- While LCHF generally involves significant consumption of animal products (as Teicholz makes clear), this does not imply increasing the amount of protein in our diets. As bad as carbohydrates can be, too much protein can be just as bad for us, and most people eat more than sufficient protein already. The lean animal products that we've been trained to think of as "healthy" actually play almost no role in my LCHF diet.
- LCHF is really all about the F--the fat. There are plenty of unhealthy fats that must be avoided--not only hydrogenated oils and trans-fats, but also most vegetable-based oils (including those that have now replaced trans-fats in most commercial kitchens.) But the biggest change in an LCHF diet is increasing the amount of saturated fat from animal products, coconut, and palm oil, and (to a lesser extent) unsaturated fat from olive oil and certain nut and seed oils.
One final point: In addition to the macro-nutrient content of our diets--what we eat--the issue of timing and when we eat can have a significant influence on our weight and overall health. Dr. Jason Fung's The Obesity Code (cited below) discusses the importance of occasional fasting and avoiding snacks between meals in order to keep blood glucose levels low and minimize the risk of insulin resistance (which appears to play a critical role in weight gain and can be triggered by eating patterns that keep blood glucose levels high for sustained periods of time.)
The changes in when I eat that I'm finding helpful are 1) skipping breakfast, except for black coffee and occasionally a handful of nuts--the old line about it being "the most important meal of the day" appears to be more marketing bullshit, like so much of the nutritional advice we've been given, 2) eliminating almost all snacks between meals, and 3) generally eating only between Noon and 8pm.
All of the above is, to be sure, an oversimplification of the extraordinarily complex processes involved in human health and nutrition, but it's accurate to the best of my ability to represent the resources below.
3) OPPOSITION TO LCHF
The Low-Carb High-Fat approach continues to face strong opposition from many nutritionists, physicians, and other reputable experts, largely because it goes against decades of accepted research. I'm not someone who reflexively distrusts official authorities, but the historical record laid out in the books I recommend below (particularly Why We Get Fat by Gary Taubes and The Big Fat Surprise by Nina Teicholz) is sufficiently compelling for me to conclude that the conventional wisdom's "accepted research" is fundamentally flawed and cannot be viewed as scientifically sound. As Teicholz wrote in 2014:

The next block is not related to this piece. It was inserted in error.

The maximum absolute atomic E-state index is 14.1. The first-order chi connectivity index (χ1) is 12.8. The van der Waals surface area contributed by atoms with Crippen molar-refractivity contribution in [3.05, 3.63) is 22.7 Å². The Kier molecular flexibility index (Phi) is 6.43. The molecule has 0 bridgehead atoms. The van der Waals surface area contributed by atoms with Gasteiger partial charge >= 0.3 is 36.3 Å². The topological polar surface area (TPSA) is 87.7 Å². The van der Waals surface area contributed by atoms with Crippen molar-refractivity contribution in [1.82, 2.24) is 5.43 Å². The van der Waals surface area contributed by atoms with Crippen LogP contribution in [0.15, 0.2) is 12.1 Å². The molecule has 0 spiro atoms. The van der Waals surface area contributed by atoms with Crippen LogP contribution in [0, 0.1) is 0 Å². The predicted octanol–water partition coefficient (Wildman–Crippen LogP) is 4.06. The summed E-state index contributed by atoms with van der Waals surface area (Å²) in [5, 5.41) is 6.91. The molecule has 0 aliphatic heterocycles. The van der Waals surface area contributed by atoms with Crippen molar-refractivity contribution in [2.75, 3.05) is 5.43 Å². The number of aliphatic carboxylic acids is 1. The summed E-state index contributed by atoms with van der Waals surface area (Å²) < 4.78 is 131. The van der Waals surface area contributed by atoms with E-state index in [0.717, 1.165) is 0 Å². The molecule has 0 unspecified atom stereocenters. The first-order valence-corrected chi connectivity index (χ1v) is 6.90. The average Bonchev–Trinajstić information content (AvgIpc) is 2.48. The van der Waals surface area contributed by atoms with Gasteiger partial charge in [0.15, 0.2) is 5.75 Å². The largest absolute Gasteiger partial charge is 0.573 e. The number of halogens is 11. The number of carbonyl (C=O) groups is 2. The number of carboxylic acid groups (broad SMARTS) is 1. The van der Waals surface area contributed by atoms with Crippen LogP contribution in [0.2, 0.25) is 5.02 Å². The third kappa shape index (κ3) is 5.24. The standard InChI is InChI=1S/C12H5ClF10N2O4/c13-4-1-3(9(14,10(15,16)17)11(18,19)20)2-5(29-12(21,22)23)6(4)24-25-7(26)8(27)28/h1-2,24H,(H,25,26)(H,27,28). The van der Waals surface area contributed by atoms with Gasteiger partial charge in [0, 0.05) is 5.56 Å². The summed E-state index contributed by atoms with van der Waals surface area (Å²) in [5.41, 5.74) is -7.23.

It now appears that since 1961 the entire American population has, indeed, been subjected to a mass experiment, and the results have clearly been a failure. Every reliable indicator of good health is worsened by a low-fat diet. Whereas diets high in fat have been shown, again and again, in a large body of clinical trials, to lead to improved measures for heart disease, blood pressure, and diabetes, and are better for weight loss. Moreover, it's clear that the original case against saturated fats was based on faulty evidence and has, over the last decade, fallen apart. Despite more than two billion dollars in public money spent trying to prove that lowering saturated fat will prevent heart attacks, the diet-heart hypothesis has not held up.
In the end, what we believe to be true--our conventional wisdom--is really nothing more than sixty years of misconceived nutrition research. (page 330)
How is it possible that so many esteemed authorities could have made such an error? The story is long and complex, but it is, like so many other tragic human stories, one of personal ambition and money. This book is full of evidence attesting to these human flaws at work. Yet the misguided nutrition story has another, more noble element behind it: the passionate desire among high-minded researchers to cure heart disease in America. They wanted to save the nation. It's just that, roughly speaking, they jumped the gun, making official pronouncements before proper trials had been conducted and disregarding those who cautioned that medical interventions should, according to the Hippocratic oath, "first, do no harm."